Do yo think this rubs off on Junior?  You betcha.  Do you think Junior’s Parents vision may be a tad biased in their own hiring decisions when trying to get talent for their companies?  How can it not?

When student loan debt crosses the trillion dollar mark in the USA and countless young adults are graduating without “experience” and consider themselves “under-employed,” maybe, just maybe parents and leaders need to step back and ask themselves if we live in a different day?

Again, I’m not advocating education vs NO education.  But it’s hard not to at least challenge the underlying assumptions and recognize that the world we live in now is not our Grandparents world.  Everything should be questioned.  There are multiple paths to a fulfilled life, but listening to many of them talk about plans for junior, there only seems to be one.

Employers still want the sheepskin.  Some won’t even interview the non-degreed applicant.  That means there’s tremendous talent not even being considered in the market for talent, and that spells opportunity.

You know what employers really want MORE than the sheepskin?  Results.  Difference makers.  

For the record, I had a HELL of a teenage life.  I helped run a liquor store, and is there any cooler job for a teenager than that?  I had tons of fun, but I also remember plenty of weekends my friends going DTS while I worked at the store and locked it up at night.  The pride of being entrusted with a key to that store and locking it up, in great shape to start the next day was a responsibility I wouldn’t screw up for anything.  I think of my Uncle and Cousin often with a tremendous amount of gratitude for their trust.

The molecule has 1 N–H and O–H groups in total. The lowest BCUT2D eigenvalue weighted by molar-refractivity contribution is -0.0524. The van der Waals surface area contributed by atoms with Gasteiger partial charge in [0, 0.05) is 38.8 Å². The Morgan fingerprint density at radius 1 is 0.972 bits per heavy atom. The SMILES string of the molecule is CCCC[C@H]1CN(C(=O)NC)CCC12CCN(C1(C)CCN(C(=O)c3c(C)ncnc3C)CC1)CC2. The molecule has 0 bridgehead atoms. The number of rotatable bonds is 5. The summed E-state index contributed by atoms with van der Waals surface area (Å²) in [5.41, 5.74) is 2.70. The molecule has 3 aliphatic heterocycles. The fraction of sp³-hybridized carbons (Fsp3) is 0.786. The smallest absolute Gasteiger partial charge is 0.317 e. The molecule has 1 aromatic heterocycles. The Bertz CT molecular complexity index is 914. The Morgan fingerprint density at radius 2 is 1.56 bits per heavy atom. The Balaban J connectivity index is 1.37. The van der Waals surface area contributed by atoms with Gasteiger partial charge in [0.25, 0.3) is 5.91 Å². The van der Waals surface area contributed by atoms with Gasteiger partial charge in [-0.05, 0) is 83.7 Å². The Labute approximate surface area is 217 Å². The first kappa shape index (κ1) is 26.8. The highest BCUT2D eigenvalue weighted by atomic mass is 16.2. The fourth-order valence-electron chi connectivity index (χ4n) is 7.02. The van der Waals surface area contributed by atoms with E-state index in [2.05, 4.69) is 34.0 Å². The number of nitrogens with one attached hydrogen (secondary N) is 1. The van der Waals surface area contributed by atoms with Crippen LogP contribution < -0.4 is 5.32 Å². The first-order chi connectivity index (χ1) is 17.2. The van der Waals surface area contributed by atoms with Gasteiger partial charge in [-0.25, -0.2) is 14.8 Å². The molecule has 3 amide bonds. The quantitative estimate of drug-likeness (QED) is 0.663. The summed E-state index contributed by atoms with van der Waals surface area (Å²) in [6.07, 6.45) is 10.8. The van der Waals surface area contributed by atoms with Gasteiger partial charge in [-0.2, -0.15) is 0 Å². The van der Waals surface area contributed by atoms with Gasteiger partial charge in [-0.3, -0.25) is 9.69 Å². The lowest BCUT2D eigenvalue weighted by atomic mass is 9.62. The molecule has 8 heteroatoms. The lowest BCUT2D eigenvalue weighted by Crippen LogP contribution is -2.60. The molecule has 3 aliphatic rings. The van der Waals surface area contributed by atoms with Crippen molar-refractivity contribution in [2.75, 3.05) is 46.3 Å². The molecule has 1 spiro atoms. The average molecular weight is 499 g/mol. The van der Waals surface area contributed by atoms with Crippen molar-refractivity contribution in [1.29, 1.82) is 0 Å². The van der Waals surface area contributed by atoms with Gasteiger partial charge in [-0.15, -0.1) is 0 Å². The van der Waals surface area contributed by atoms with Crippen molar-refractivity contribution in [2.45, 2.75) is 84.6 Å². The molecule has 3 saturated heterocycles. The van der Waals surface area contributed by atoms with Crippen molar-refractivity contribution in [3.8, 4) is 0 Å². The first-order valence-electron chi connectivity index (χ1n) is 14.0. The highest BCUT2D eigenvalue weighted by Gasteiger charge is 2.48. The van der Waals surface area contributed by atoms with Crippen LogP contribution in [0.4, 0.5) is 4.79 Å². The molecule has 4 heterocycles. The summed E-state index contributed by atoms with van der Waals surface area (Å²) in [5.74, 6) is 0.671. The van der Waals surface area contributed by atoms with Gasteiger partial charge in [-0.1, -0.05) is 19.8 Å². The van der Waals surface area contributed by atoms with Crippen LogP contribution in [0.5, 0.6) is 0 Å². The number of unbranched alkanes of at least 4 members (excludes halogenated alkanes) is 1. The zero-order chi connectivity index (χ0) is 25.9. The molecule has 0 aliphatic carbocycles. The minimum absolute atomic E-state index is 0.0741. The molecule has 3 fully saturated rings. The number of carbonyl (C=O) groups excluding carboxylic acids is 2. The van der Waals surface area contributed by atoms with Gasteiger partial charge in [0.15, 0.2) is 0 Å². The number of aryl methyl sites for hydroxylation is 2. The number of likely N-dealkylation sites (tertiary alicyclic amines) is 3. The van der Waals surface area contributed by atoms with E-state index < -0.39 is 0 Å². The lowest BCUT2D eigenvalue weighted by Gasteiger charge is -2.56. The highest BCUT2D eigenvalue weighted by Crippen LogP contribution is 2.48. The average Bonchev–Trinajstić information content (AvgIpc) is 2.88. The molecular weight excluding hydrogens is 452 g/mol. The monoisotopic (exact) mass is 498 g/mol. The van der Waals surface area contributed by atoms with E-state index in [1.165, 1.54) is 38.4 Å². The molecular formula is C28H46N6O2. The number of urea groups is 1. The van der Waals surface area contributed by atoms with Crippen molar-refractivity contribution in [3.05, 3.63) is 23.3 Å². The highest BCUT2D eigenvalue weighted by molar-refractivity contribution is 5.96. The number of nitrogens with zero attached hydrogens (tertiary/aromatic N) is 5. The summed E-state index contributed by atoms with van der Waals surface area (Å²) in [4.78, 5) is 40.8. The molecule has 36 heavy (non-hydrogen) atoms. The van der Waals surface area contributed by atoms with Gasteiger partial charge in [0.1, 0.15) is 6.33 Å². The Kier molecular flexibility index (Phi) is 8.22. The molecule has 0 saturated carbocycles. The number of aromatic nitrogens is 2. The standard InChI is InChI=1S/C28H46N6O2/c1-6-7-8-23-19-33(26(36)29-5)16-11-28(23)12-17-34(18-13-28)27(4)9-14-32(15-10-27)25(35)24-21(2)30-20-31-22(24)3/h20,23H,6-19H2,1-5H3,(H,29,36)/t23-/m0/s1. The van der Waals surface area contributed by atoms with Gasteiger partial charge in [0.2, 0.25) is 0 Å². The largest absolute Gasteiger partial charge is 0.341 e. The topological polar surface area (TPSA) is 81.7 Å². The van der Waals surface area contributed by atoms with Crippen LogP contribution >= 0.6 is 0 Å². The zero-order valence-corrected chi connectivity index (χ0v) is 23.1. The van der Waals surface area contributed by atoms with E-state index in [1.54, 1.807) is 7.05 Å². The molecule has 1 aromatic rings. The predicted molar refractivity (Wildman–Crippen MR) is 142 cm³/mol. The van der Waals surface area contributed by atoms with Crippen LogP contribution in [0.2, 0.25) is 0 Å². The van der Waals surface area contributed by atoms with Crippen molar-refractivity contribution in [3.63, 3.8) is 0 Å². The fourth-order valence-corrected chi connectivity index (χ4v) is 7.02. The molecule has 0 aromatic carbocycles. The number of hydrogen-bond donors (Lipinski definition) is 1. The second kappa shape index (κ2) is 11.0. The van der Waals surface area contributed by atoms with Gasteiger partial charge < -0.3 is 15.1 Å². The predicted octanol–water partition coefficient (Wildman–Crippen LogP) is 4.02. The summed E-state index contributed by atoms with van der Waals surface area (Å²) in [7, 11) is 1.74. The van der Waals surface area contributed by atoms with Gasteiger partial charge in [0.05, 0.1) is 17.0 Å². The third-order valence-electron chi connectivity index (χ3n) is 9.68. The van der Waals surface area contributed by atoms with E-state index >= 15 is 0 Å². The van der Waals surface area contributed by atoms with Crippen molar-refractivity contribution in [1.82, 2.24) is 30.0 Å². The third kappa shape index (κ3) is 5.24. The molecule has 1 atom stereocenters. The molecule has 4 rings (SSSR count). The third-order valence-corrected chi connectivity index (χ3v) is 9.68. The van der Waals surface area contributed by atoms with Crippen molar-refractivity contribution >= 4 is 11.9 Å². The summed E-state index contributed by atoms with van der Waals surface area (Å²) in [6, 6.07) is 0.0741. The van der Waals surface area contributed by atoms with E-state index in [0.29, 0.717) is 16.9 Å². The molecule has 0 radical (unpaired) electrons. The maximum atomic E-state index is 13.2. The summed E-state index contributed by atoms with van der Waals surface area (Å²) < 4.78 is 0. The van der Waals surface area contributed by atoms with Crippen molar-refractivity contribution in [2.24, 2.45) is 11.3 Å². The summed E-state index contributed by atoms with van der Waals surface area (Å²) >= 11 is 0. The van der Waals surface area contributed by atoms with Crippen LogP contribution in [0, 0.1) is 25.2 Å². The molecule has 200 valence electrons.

Sometimes in life, success isn’t a matter of distinct choices, to work or to study or to play.  Success sometimes means, who are you trying to please?  Your parents?  Your buddies?  Or……yourself?  Coming of age usually means you get this clearly, and sometimes people take a lifetime with this struggle….

For teenagers, these are awfully tough choices.  I just hope it’s the teenager that makes the call, not their parents.   

BTW, don’t miss the video on Raven Osborne, got here college degree BEFORE her high school degree.  For free.  That’s HUSTLE, and I’d love to hire her.